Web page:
Lunch @ Sushi Arai 鮨 あらい (Tokyo, Japan)

August 30, 2017 in Japanese

With all the ongoing raves about Michelin-starred Sushi Arai by the Japanese instagrammers that I follow on social media, coupled with the fact that Sushi Arai was one of the few sushi-yas which could use Yamayuki (a specialty shop dedicated to tuna located in Tsukiji Market and a time-honored brand in the market)’s top cut, I got really keen in checking out Sushi Arai.

However, the real challenge was making the reservation. With rumours that Sushi Arai don’t accept reservation from hotel concierge, I decided to play it safe by using a reliable external booking agent. And having previously used Tableall’s service for 1 of my booking during my November 2016 trip and seeing that Sushi Arai was a Tableall’s listed restaurant, I contacted Tableall.

But to make reservation for February 2016, I was actually too early with my November 2015′s request since reservation is only taken up to two months ahead. Keke.

Located at basement 1 of RUAN Building, I arrived punctually at 12pm for a weekday lunch. I was fortunate to be given the best seat at the counter where I could watch chef-owner Yuichi Arai up close. And what caught my eye was the ice box refrigerator built into the rear wall. I read it’s an old tradition in the art of sushi-making where the fridge was cooled by ice blocks on the upper level instead of electricity to keep the sashimi at the right temperature. But it was unfortunate that my grasp of Japanese language was zero because the row of handwritten wooden plates hung on the wall wrote the fishes that’s offered for the day.

There’s 3 menus during lunch service; 10 pieces priced at ¥8000, 14 pieces ¥10,000 and dinner menu for ¥15,000. Having pre-selected my menu, I commenced my lunch with:-

1) 14 pieces, ¥10,000 comprised of:-

(A) Sushi #1 (above) – Flounder.

(B) Sushi #2 (above) – Snapper.

(C) Sushi #3 (above) – Big-eye snapper (kinmedai).

(D) Sushi #4 (above) – Squid.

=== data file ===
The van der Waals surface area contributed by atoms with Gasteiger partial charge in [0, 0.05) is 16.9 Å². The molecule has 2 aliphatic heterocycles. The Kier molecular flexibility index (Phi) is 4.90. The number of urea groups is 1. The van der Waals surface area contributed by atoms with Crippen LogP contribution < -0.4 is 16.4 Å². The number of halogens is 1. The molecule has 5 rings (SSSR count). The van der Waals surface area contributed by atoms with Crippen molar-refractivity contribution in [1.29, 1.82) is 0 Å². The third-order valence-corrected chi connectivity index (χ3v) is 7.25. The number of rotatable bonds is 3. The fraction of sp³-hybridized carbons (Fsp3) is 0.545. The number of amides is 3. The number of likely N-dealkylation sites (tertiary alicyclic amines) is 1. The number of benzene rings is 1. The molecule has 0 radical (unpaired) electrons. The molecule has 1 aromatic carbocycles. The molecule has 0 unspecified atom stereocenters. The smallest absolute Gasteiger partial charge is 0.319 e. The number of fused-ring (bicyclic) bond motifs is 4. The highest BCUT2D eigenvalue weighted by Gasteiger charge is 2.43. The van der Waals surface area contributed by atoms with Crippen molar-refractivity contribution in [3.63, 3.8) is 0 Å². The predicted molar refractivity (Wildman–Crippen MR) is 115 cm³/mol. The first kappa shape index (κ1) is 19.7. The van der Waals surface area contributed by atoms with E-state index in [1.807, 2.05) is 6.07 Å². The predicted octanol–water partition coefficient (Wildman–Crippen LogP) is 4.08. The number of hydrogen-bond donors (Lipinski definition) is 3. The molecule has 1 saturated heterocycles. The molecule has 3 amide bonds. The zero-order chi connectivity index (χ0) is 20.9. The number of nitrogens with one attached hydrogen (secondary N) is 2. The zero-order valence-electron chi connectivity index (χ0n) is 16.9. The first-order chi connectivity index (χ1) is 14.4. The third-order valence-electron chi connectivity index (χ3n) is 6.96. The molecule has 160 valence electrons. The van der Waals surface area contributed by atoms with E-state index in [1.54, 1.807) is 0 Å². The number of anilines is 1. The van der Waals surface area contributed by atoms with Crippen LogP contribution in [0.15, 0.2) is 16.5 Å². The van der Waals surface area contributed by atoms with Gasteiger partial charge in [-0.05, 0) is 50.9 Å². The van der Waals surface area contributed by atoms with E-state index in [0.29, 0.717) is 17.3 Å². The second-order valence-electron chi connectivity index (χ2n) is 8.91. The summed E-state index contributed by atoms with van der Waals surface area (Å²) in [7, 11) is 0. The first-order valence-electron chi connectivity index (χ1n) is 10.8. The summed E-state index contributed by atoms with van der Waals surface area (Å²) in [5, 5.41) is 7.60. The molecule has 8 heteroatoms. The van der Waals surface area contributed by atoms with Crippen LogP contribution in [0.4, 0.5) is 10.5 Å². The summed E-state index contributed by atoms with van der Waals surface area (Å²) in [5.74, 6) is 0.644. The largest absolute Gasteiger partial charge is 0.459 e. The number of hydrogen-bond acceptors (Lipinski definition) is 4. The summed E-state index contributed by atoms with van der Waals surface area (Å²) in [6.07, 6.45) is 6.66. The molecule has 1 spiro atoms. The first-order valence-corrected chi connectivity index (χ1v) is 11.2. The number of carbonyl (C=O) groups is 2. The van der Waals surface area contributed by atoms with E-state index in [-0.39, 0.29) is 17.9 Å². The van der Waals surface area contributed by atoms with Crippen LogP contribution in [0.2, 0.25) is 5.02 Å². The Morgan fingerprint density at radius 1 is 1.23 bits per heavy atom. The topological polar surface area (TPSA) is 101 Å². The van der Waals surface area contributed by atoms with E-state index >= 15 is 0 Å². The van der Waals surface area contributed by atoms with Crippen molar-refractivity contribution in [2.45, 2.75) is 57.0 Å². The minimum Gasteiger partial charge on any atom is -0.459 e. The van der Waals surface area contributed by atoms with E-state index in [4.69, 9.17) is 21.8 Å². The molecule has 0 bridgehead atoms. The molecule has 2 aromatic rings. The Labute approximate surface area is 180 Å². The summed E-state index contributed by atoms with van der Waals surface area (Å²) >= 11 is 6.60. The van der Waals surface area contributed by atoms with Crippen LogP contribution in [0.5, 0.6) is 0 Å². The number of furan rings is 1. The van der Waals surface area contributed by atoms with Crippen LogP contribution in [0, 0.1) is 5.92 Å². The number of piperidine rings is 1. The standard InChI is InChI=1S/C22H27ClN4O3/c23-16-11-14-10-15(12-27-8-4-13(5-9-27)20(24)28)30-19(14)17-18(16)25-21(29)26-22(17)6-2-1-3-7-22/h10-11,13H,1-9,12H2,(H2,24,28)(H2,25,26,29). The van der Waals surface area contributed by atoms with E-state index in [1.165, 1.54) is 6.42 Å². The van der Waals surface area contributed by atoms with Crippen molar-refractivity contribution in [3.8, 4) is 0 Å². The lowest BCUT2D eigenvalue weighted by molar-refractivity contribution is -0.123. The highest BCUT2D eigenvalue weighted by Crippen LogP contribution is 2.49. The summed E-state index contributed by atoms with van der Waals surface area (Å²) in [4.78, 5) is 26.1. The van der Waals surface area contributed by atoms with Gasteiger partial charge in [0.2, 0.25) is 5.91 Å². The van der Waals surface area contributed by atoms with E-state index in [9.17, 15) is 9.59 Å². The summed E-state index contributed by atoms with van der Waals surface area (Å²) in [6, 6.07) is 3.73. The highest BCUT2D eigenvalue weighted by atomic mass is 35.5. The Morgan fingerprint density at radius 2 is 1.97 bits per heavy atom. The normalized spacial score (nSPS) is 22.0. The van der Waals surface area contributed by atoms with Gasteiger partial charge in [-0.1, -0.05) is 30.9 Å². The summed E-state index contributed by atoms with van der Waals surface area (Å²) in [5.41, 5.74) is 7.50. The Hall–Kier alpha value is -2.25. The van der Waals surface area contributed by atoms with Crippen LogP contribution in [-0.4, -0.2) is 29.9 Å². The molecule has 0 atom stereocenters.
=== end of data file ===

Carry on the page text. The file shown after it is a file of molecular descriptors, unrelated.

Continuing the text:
(E) Sushi #5 (above) – Lean tuna (akami).

  

(F) Sushi #6 (above) – Medium fatty tuna (chutoro).

(G) Sushi #7 (above) – Gizzard shad (kohada).

(H) Sushi #8 (above) – Premium fatty tuna (otoro).

(I) Sushi #9 (above) – Kuruma-ebi (tiger prawn).

(J) Sushi #10 (above) – Halfbeak (sayori).

(K) Sushi #11 (above) – Surf claim adductor muscles (kobashira).

(L) Sushi #12 (above) – Saba (mackerel)

(M) Sushi #13 (above) – Saba (mackerel). I was surprised to be served a second sushi with the same topping (neta). Thinking that head chef Arai san might have made a mistake by placing it in front of me instead of the lady on my left, I left this particular sushi sitting on the counter instead of putting it into my mouth within 3 seconds from the time it’s served. Head chef Arai san who was busy talking to the pair of regulars on my right, caught on a bit later and went “Saba.” Oh. Okie. I guessed it was for me afterall Hmm…

(N) Sushi #14 (above) – Sea urchin.

(O) Maki roll (above) – Hand roll with hard clam and cucumber.

(P) Soup (above) – Clam soup.

I have heard read much about head chef Arai san prior to my visit. But to witness head chef Arai san reject a batch of sushi rice (shari) was a seal of confidence that head chef Arai san takes a lot of pride in his food; Red vinegared sushi rice (shari) was prepared in the kitchen and brought out in small batches to head chef Arai san. And at one point, after trying to knead the first ball of sushi rice with a fresh batch, the rice must have felt wrong because he immediately called his sous chef to replace the batch of rice.

With lunch starting at 12pm, my meal lasted 1 hour 15 minutes. Would I recommend Sushi Arai? Well… I honestly loved his sushi which were on the bigger size and with stronger seasoning. It was an interesting observation that head chef Arai san would wet his hands (both sides) before he commenced with each sushi making. But as one know, good food alone doesn’t make a wonderful overall dining experience. Chemistry between the chef and customers is equally important. Especially at sushi-yas when the 2 parties are within close proximity. Unfortunately for me, head chef Arai came across as slightly aloof. And that was made more noticeable cause I was dining alone.

Head chef Arai san focused a lot on his regulars, which I understand from a business point of view. But not too extreme lah. I noticed the Japanese couple, who came in together with me and sat on my far right, was equally neglected as me. Unsure if we came to the end of our meal with the bowl of soup since most sushi-yas would end the sushi course with a rolled egg omelette (tamago), the Japanese couple and I must have waited for almost 15 minutes before they decided to enquire with the staff. So following their cue, I also called for my bill.